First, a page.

Overall, I found this book a little formulaic and with a few plot holes which really spoilt it for me. It’s one redeeming feature was some really excellent writing – but some bits are much better than others. From the way that book two has been set up I imagine it will be a lot better and will distance itself from obvious comparisons to very similar books.

Overall rating: 5/10

Review: Wrecked by Maria Padian

Professional Reader

I received a free e-copy of this book via Netgalley in exchange for an honest review. Thanks, Netgalley!

Wrecked is the extremely thought provoking story of a sexual assault told from the point of view of the friends of the victim and the perpetrator. The story flips back and forth between each side so that you get a balanced portrayal of the situation. At first, you’re not exactly sure what has happened but as the book goes on, the “real” story (told through flashbacks from the victim) slowly unfolds. This kept me guessing about what actually happened right up until the end.

I wouldn’t say that the content made for an enjoyable read but this is definitely an important book for young people – particularly as it isn’t too graphic so could be more suitable for a younger audience than similar books. Don’t get me wrong, there rape is detailed but in an objective manner and we are spared from some of the more distressing details.

The novel would be a great educational aid as it clearly illustrates the issue of consent and the way that two people can have entirely different recollections of the same experience. It also shows how many different people can have a measure of blame in a sexual assault case – not just the perpetrator but the friends who left the victim on her own, the people who encouraged her to drink an unknown substance, her fellow students who victim shamed her online, the mind set of guys who think any girl at a notorious frat party is there for one reason only…all the elements are explored throughout the course of the story.

I thought that the book could have run the risk of being a bit preachy but it didn’t. There was a nice section where a sexual consent adviser did a talk which reinforced the educational value of the story without detracting from the flow of the narrative.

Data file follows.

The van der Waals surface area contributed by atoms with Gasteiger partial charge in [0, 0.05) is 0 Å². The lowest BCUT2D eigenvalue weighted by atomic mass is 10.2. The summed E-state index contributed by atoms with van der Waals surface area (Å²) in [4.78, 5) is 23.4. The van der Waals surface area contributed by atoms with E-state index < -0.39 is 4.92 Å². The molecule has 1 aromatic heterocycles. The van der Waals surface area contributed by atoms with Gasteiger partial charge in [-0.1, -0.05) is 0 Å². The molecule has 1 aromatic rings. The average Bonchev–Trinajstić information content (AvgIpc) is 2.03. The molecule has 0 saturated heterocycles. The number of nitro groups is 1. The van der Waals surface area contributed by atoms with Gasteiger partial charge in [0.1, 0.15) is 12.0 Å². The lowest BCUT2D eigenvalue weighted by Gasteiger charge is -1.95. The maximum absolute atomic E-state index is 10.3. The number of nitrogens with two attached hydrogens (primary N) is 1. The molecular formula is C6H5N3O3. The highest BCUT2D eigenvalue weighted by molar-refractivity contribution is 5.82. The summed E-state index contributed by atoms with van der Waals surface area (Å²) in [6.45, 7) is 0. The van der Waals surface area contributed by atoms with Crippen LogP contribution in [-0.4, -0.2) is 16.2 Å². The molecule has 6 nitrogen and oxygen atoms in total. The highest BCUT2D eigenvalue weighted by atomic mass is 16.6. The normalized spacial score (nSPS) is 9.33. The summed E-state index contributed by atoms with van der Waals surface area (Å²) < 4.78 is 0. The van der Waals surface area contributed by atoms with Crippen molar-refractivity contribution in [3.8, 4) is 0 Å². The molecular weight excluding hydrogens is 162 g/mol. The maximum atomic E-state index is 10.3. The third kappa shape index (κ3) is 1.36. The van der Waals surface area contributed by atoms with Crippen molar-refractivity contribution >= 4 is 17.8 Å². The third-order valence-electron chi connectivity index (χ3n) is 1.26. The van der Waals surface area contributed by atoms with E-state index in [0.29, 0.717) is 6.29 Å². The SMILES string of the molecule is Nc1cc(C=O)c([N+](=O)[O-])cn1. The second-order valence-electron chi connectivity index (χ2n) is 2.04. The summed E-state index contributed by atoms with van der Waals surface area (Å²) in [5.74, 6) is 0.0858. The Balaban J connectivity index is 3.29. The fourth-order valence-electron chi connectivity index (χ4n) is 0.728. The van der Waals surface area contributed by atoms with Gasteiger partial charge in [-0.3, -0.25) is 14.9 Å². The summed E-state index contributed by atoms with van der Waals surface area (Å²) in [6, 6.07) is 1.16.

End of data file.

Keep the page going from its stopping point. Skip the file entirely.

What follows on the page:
I personally haven’t experienced anything like the situation in question (thank God) but I imagine that the way the situation was handled once it had been reported to the college would be very similar. The book gives a real insight into how hard it is to prove rape when it’s one person’s word against the other and how limited and unprepared a lot of educational institutions are for investigating this type of complaint.

In the book, the female victim is portrayed as mousey and intellectual. I do wonder if the author was a little too obvious in their choice of victim and aggressor- if the girl who was assaulted had been a notorious party girl would this have added an extra dimension to the victim shaming aspect?

The only thing that I didn’t like about this book is the love story between the friends of the perpetrator and victim. I felt that it didn’t really go anywhere and was a bit of a let down. I’m not quite sure why it was included? For light relief from the complex main story? To appeal to a YA readership? I didn’t think that it added anything and in places got quite boring. 

I don’t want to give too much away but the ending is disappointing – although probably true to life. This made me really angry. I would have preferred some kind of confrontation so that the victim could have showed the perpetrator exactly what effect he had on her life. 

In summary, I thought that Wrecked was a really thought provoking and enlightening book, filled with the complexities of a sexual assault case which kept you guessing the details right to the end. I would definitely recommend it to a YA audience as a starting point for a discussion about consent and the wider issues around sexual assaults.

Overall rating 7/10.